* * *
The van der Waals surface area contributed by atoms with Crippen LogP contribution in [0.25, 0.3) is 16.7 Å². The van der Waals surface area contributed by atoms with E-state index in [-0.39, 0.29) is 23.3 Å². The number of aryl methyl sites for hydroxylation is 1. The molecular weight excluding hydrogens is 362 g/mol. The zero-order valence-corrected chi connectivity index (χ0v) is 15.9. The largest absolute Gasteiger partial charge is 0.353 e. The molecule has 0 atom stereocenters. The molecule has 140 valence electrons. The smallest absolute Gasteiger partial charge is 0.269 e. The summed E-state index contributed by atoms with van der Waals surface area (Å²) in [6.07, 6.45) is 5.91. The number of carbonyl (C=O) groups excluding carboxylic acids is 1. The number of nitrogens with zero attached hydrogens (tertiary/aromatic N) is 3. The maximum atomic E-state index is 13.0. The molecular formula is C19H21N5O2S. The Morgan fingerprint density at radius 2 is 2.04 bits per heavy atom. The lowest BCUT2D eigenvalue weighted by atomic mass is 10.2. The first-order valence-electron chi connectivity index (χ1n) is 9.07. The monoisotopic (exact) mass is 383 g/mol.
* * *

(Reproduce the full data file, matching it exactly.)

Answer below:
The van der Waals surface area contributed by atoms with Crippen LogP contribution in [0.25, 0.3) is 16.7 Å². The van der Waals surface area contributed by atoms with E-state index in [-0.39, 0.29) is 23.3 Å². The number of aryl methyl sites for hydroxylation is 1. The molecular weight excluding hydrogens is 362 g/mol. The zero-order valence-corrected chi connectivity index (χ0v) is 15.9. The largest absolute Gasteiger partial charge is 0.353 e. The molecule has 0 atom stereocenters. The molecule has 140 valence electrons. The smallest absolute Gasteiger partial charge is 0.269 e. The summed E-state index contributed by atoms with van der Waals surface area (Å²) in [6.07, 6.45) is 5.91. The number of carbonyl (C=O) groups excluding carboxylic acids is 1. The number of nitrogens with zero attached hydrogens (tertiary/aromatic N) is 3. The maximum atomic E-state index is 13.0. The molecular formula is C19H21N5O2S. The Morgan fingerprint density at radius 2 is 2.04 bits per heavy atom. The lowest BCUT2D eigenvalue weighted by atomic mass is 10.2. The first-order valence-electron chi connectivity index (χ1n) is 9.07. The monoisotopic (exact) mass is 383 g/mol.